Getting children to design patient information leaflets may improve patient understanding before they have surgery, finds an article in the Christmas issue of The BMJ.

Burn victim saved by skin grafts from identical twin (Update)

November 23, 2017
A man doomed to die after suffering burns across 95 percent of his body was saved by skin transplants from his identical twin in a world-first operation, French doctors said Thursday.

Is a common shoulder surgery useless?

November 21, 2017
(HealthDay)—New research casts doubt on the true effectiveness of a common type of surgery used to ease shoulder pain.

Study shows electric bandages can fight biofilm infection, antimicrobial resistance

November 6, 2017
Researchers at The Ohio State University Wexner Medical Center have shown - for the first time - that special bandages using weak electric fields to disrupt bacterial biofilm infection can prevent infections, combat antibiotic ...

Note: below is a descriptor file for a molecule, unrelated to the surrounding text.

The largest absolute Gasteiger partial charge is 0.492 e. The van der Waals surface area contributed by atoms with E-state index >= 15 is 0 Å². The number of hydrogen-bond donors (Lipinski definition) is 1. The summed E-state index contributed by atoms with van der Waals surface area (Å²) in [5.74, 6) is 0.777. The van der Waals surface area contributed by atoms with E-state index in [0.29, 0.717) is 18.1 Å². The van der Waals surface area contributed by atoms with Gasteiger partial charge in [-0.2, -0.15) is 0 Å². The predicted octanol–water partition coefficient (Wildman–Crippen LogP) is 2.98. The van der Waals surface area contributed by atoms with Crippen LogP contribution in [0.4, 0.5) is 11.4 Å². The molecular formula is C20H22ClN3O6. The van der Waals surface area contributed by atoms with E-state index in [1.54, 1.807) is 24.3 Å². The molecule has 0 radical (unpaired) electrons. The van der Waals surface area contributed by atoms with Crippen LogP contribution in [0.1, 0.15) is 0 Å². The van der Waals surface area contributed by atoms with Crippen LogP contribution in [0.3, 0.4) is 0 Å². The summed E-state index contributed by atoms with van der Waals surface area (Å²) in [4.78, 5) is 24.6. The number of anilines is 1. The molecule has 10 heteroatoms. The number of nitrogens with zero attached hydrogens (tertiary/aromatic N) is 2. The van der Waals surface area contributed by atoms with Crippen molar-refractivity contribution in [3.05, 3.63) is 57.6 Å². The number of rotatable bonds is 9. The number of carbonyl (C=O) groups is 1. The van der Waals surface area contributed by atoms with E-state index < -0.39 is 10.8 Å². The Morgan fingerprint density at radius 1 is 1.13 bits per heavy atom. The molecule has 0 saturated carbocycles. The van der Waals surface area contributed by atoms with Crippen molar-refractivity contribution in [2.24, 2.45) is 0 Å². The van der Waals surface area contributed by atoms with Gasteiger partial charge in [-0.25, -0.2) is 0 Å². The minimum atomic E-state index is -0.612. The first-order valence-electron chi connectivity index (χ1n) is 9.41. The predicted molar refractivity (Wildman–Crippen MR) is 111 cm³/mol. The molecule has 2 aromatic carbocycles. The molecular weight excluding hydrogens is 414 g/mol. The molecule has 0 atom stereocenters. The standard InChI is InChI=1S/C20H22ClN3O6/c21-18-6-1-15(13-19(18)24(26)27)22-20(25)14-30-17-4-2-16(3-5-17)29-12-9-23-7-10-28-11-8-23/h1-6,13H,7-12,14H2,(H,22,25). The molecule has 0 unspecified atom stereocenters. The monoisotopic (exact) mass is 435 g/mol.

Obesity increases incidence, severity, costs of knee dislocations

November 3, 2017
A new study of more than 19,000 knee dislocation cases in the U.S. between 2000 and 2012 provides a painful indication of how the nation's obesity epidemic is changing the risk, severity and cost of a traumatic injury.

0 comments

Please sign in to add a comment. Registration is free, and takes less than a minute. Read more

Click here to reset your password.
Sign in to get notified via email when new comments are made.